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  • Release Date 2015-10-23
  • Label Too Good
  • Catalog TG008
After branching out (only slightly) for 2006's From the Soil to the Soul, Tommy Guerrero returned to his usual repertoire -- a one-man-band setup and breezy instrumental soul/rock -- for Return of the Bastard. Granted, From the Soil to the Soul was hardly a radical departure; it included only a few deeper grooves and one high-profile feature (for Lyrics Born). But it's still nice to have Guerrero back creating his own record, seemingly unencumbered even by the few suggestions that such an artist-oriented label like Quannum may have come up with. Although instrumental music this light and laid-back risks being called lazy, it's clear Guerrero isn't just an aimless street-corner musician. His guitar solos, obtuse yet warm, are always interesting, whether smooth and acoustic or raggedly electric, and at several points he adds his own kalimba or Fredo Ortiz on conga to vary the sound. Material like this is always going to be considered primarily as the background for a visual narrative, but like great instrumental rock from Link Wray to Don Caballero, it creates its own narrative. ~ John Bush, Rovi

You don't have to be a surfer or skateboarder to let Return Of The Bastard work its magic on you, but it wouldn't hurt if you were somehow acquainted with the kind of sideways flowing that Tommy Guerrero grew up with. Bastard is a natural and cosmopolitan album boasting a quiver of songs that surf different waters with talented friends. "Calling For Ya!" blends smoky, reverberated, wah-wah, guitar over dubbed out rhythms while samba-funk flavor maker Curumin provides peripheral rhymes. "I Would Go With You" flirts with Sergio Mendes & Brasil '66 styled Bosa Nova with percussion played by Alfredo Ortiz of Blackalicious fame. Fellow skate rocker Chuck Treece drums on "Paper Switchblade," giving it a cool and cinematic David Axelrod feel. And Guerrero's guitar treads and traverses different styles and genres, resembling the vintage tones of David Holmes soundtracks one second and then pulling from early Santana the next. When you least expect it he'll pluck an acoustic arpeggio like a '60s folkie, then he'll dip into a sunny and soulful Bill Withers influenced bit, all the while retaining a thread that mirrors the mellow stoke of a California native. - iTunes Editorial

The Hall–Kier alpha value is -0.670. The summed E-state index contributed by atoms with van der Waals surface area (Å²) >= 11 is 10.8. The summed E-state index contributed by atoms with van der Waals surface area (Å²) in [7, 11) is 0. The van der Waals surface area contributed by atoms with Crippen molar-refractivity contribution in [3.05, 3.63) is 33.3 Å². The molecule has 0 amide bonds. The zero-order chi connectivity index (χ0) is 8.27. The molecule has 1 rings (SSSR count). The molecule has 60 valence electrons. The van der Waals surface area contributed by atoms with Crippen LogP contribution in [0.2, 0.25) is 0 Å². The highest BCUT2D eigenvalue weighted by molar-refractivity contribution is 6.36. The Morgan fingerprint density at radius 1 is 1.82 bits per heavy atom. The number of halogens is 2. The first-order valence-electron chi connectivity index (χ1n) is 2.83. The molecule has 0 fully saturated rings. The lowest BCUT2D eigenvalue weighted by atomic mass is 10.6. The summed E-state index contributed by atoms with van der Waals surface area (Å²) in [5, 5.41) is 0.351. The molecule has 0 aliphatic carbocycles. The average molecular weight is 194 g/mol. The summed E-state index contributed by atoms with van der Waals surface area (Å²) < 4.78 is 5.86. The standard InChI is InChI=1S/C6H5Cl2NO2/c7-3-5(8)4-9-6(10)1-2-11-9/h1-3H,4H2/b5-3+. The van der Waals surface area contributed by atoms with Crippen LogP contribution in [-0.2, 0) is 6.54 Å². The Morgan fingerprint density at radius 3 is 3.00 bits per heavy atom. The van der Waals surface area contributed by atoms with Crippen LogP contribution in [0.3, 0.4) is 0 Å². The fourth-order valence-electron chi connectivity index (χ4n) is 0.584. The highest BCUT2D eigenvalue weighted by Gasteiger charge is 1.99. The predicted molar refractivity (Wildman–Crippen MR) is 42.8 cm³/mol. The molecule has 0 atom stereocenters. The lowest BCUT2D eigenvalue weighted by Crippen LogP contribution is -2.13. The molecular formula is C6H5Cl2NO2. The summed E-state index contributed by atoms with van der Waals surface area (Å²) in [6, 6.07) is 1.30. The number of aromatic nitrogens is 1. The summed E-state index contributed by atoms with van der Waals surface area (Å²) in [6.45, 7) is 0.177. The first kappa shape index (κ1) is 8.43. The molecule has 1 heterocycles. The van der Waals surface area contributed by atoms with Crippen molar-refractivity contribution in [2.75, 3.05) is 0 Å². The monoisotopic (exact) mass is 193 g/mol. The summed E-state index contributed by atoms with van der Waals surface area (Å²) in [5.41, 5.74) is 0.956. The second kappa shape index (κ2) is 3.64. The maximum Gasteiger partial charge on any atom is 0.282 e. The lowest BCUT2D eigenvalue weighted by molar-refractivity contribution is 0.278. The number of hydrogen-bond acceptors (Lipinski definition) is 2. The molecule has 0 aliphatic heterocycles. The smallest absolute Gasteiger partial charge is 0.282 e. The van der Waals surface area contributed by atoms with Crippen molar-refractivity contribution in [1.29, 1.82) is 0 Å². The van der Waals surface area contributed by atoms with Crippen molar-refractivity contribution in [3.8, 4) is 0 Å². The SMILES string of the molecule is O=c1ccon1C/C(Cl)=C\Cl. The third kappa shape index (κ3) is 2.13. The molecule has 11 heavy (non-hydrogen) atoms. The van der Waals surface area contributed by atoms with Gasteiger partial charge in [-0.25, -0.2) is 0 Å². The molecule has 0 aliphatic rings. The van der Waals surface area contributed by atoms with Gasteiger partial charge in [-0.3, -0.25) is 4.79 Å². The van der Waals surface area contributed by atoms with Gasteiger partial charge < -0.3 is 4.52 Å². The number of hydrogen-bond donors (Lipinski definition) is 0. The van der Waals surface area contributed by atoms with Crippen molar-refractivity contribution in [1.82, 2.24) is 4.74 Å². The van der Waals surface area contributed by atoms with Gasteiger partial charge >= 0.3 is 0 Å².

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Return of the Bastard

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